Forrester analyst outlines types of firewalls on the market and deployment strategies for large and small orga
By Johanna Ambrosio
All companies need firewalls these days, large or small. Even security-conscious behemoths such as Microsoft Corp. have been hacked, and the different variants of the Code Red virus rightly have everyone up in arms.
Depending on the size of your company and how much money you're willing to spend on securing your information, there are different types of firewalls that come packaged with various features and functions. But it's also important to keep in mind that there's no absolute security, or silver bullet, to keeping your organization completely safe.
That said, however, Frank Prince, senior analyst at Forrester Research Inc. in Cambridge, Mass., feels very strongly that only the largest companies, or those with the most complex needs, should select and implement a firewall without outside help. His advice to almost everyone else is to outsource.
Prince explains why, and gives more background about firewalls, in this interview with TechTarget.
TechTarget: What are the different types of firewalls?
Prince: All firewalls act as a perimeter access-control device. They let some people into a network of computer systems, and they keep some people out.
Firewalls are classified into three different levels: packet-level firewalls that don't keep a history of who's talking to whom; stateful inspection firewalls that keep low-protocol records (at the IP level); and proxy firewalls that do take history into account. Proxy firewalls have higher protocols carried on low-level protocols, like e-mail or HTML. So the differences have to do with whether the firewall takes history into account, as well as the level of protocol that the firewall handles.
TechTarget: How else do firewalls differ, in terms of features and functions?
Prince: It mostly comes down to packaging differences -- how much tailoring of the firewall is allowed. There are highly flexible and configurable firewalls (like those from Check Point Software) that operate on dedicated computer systems. These are generally used by organizations with the need to specifically configure the firewalls for their own purposes -- and the resources to do so. At the other end of the spectrum are firewalls that come as part of an appliance or some other system, like those from Sonicwall Inc. or Linksys Group Inc., and that have limited configurability. These are generally made to drop into the home and SOHO environments. Then you have everything in between, depending on what is needed. Cisco, for instance, builds its firewall into routers and VPNs.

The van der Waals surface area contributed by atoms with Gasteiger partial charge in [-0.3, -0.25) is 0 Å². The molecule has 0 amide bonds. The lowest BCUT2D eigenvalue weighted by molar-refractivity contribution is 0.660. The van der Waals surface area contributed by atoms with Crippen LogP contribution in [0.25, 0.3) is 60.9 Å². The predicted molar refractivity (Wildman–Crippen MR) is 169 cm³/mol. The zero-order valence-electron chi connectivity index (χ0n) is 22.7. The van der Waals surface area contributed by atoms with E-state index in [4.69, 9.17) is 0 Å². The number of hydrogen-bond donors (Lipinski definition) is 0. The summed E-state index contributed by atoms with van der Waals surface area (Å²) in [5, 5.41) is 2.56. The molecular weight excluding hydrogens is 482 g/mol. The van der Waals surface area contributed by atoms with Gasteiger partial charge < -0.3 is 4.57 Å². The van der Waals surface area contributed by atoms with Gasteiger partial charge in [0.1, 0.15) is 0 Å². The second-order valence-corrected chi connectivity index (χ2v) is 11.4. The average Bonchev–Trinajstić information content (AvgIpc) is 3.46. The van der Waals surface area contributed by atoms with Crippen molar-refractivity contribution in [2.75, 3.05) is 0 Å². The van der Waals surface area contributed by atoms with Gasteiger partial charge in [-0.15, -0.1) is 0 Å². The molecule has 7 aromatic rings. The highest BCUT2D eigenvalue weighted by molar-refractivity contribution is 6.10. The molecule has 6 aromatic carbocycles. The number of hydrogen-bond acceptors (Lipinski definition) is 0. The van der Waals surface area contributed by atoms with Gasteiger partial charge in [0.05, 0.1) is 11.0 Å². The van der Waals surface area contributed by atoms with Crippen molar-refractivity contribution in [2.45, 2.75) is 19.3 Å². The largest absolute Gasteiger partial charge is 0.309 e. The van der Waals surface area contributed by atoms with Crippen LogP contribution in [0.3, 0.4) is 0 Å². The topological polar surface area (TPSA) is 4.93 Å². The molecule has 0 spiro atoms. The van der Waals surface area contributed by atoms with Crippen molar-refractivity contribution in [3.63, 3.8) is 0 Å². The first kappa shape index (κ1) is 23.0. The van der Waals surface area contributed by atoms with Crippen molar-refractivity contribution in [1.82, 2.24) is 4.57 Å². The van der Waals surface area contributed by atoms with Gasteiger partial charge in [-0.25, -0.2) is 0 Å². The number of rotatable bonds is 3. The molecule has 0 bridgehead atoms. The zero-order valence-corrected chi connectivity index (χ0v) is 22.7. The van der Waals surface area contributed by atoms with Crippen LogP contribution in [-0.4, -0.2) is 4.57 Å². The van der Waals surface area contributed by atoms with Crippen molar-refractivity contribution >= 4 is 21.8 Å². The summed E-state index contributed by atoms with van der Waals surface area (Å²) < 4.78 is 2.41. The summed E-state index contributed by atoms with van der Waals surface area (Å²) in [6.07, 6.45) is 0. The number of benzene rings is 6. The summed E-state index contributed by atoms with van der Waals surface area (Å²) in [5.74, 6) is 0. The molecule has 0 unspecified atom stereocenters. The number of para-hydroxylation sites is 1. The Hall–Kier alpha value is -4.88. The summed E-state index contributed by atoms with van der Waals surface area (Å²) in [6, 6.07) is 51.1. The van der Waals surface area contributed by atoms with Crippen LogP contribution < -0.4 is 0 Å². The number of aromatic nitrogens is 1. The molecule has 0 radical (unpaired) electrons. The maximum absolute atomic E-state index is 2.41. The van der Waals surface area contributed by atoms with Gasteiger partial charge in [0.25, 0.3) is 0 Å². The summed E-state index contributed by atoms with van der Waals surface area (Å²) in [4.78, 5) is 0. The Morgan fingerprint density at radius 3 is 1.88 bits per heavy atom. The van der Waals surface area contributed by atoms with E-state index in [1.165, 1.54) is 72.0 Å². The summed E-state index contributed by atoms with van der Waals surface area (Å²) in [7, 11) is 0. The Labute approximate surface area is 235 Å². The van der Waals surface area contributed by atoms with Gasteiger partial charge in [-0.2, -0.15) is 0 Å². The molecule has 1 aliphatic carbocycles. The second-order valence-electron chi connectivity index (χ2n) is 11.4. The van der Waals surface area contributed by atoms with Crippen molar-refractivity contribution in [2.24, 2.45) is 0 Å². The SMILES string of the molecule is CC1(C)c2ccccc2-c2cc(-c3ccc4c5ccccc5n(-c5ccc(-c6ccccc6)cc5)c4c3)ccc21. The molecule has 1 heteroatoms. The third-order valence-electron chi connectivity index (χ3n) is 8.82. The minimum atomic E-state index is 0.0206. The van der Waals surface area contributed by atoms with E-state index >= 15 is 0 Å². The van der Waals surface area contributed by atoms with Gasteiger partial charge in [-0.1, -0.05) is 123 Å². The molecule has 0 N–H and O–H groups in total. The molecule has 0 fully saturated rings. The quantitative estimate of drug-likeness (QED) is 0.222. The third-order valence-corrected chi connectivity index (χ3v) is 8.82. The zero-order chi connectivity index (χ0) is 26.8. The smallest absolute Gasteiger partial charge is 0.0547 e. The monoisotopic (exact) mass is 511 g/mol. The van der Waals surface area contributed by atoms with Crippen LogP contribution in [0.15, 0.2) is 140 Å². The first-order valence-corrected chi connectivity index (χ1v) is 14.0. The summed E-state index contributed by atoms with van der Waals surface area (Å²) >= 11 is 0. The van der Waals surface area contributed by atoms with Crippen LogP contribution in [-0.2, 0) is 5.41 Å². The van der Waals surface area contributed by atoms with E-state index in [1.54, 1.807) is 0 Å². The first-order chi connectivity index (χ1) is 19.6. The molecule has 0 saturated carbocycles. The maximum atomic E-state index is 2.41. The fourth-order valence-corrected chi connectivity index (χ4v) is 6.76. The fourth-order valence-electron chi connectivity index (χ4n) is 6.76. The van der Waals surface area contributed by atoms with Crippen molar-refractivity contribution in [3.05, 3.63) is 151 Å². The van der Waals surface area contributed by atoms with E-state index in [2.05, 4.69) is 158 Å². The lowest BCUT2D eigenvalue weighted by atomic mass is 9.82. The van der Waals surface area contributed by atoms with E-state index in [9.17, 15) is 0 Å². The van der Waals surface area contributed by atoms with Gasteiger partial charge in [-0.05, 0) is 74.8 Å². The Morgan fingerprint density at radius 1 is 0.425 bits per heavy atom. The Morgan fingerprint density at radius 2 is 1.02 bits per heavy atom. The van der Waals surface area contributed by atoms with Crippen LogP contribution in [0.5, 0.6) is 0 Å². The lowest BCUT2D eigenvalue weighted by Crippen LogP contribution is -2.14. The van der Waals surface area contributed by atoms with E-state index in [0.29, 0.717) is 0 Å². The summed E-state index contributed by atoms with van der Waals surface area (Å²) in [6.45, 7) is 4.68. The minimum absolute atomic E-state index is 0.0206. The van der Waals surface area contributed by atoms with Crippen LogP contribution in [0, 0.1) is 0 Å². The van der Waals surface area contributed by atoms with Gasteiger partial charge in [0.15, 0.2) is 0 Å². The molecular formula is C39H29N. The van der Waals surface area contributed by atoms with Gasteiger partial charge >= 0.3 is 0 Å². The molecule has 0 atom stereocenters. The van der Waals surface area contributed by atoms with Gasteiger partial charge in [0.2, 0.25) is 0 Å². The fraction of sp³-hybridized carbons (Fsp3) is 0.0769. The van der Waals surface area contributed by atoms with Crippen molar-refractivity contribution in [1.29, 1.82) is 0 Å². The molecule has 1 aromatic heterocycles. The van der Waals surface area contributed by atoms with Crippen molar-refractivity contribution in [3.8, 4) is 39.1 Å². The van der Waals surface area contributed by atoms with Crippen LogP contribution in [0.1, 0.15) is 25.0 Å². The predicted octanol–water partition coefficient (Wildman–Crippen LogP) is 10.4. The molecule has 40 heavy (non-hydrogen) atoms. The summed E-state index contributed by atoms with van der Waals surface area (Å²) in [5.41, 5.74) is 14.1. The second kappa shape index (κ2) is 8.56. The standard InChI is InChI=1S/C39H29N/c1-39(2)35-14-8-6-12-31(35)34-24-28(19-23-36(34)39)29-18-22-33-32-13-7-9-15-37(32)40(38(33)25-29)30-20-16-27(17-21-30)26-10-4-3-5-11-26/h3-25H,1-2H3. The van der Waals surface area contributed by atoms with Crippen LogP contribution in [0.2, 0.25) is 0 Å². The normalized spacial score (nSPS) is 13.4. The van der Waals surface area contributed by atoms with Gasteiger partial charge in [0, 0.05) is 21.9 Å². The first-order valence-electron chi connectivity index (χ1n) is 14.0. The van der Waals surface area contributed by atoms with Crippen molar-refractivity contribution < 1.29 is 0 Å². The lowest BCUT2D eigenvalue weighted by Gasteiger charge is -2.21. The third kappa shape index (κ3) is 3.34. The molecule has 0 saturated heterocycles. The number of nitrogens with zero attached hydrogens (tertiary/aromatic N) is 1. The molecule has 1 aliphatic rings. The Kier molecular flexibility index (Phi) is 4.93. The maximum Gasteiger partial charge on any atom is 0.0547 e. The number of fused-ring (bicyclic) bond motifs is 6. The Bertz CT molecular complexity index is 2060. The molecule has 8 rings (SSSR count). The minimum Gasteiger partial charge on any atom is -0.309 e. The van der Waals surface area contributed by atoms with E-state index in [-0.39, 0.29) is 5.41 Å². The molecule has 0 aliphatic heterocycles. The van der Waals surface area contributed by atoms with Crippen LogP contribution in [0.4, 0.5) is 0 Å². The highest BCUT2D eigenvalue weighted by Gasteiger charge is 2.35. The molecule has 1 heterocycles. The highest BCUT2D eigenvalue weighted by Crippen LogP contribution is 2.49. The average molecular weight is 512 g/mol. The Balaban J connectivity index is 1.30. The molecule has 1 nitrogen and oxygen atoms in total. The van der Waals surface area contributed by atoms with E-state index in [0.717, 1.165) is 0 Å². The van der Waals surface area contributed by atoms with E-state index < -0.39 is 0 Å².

TechTarget: Should companies look at different types of firewalls, or will one do the trick?
Prince: Global organizations will generally have all three types of firewall. They have to think about different groups within the company, and these various groups might have different security needs. A large branch office might need something more sophisticated than will a small branch office, which needs something entirely different from corporate headquarters. If you're setting up a global extranet, you'll need a firewall that is big and flexible. Also keep in mind companies like Nokia, which packages a number of things in a kind of firewall appliance, but with more configurability and at a range of prices. So they're bridging the medium to high end with a number of firewalls.
TechTarget: What other firewall-related considerations should companies think about?
Prince: Most companies simply don't have the human resources needed to choose, install and maintain a firewall -- and most aren't particularly honest with themselves regarding their abilities in these areas. Expect to dedicate a minimum of two people to the firewall: one to handle the business and contractual end; another to handle the technical details and be the interface to your subcontractors. This technical person will need to monitor logs, handle setting up access rights for individual users, and so on. But two people are the minimum investment you can make. So we strongly suggest that the majority of organizations get help and outsource this. Most small and medium-sized enterprises should probably not be doing this themselves.
TechTarget: What's your advice for those bound and determined to roll their own?
Prince: I hesitate to give blanket guidelines. Any kind of little checklist is going to be insensitive to the real needs of the company. I suggest that organizations draw on places like the SANS Institute and make use of the online and training resources there. They should dedicate a person to understanding the organizational needs and the technological alternatives, and then tailor the solution to what they've learned about what the company needs. And this person needs to be well placed in the company, so he or she can tap into what's really going on and what the real needs are. The dedicated person also has to have management support to get the budget he or she needs for people and technology.
Also keep in mind that there is no absolute security. There's no protection, just some amount of reduction of risk. Companies generally don't feel insecure until they're violated.
Ambrosio is a freelance writer in Marlborough, MA. Reach her at mailto:firstname.lastname@example.org.
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